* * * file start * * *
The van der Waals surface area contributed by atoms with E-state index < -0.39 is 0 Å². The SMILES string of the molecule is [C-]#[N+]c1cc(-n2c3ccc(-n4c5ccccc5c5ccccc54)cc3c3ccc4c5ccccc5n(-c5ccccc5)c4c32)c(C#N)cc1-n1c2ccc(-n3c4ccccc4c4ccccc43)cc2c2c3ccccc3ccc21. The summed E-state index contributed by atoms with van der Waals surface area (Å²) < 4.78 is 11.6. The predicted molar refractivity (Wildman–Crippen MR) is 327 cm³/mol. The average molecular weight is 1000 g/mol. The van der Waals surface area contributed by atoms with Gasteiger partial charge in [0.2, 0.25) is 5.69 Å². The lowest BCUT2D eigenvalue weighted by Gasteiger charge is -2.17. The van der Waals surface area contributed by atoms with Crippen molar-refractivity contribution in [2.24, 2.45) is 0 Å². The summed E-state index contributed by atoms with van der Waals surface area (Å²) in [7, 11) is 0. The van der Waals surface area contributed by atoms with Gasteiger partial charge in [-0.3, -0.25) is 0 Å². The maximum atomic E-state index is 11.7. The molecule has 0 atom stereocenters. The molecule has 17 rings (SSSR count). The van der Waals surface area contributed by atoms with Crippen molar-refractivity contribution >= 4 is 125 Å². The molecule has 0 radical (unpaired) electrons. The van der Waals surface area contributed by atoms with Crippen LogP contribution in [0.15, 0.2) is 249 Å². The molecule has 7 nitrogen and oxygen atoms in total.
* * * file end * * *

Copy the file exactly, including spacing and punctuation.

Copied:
The van der Waals surface area contributed by atoms with E-state index < -0.39 is 0 Å². The SMILES string of the molecule is [C-]#[N+]c1cc(-n2c3ccc(-n4c5ccccc5c5ccccc54)cc3c3ccc4c5ccccc5n(-c5ccccc5)c4c32)c(C#N)cc1-n1c2ccc(-n3c4ccccc4c4ccccc43)cc2c2c3ccccc3ccc21. The summed E-state index contributed by atoms with van der Waals surface area (Å²) < 4.78 is 11.6. The predicted molar refractivity (Wildman–Crippen MR) is 327 cm³/mol. The average molecular weight is 1000 g/mol. The van der Waals surface area contributed by atoms with Gasteiger partial charge in [0.2, 0.25) is 5.69 Å². The lowest BCUT2D eigenvalue weighted by Gasteiger charge is -2.17. The van der Waals surface area contributed by atoms with Crippen molar-refractivity contribution in [2.24, 2.45) is 0 Å². The summed E-state index contributed by atoms with van der Waals surface area (Å²) in [7, 11) is 0. The van der Waals surface area contributed by atoms with Gasteiger partial charge in [-0.3, -0.25) is 0 Å². The maximum atomic E-state index is 11.7. The molecule has 0 atom stereocenters. The molecule has 17 rings (SSSR count). The van der Waals surface area contributed by atoms with Crippen molar-refractivity contribution >= 4 is 125 Å². The molecule has 0 radical (unpaired) electrons. The van der Waals surface area contributed by atoms with Crippen LogP contribution in [0.15, 0.2) is 249 Å². The molecule has 7 nitrogen and oxygen atoms in total.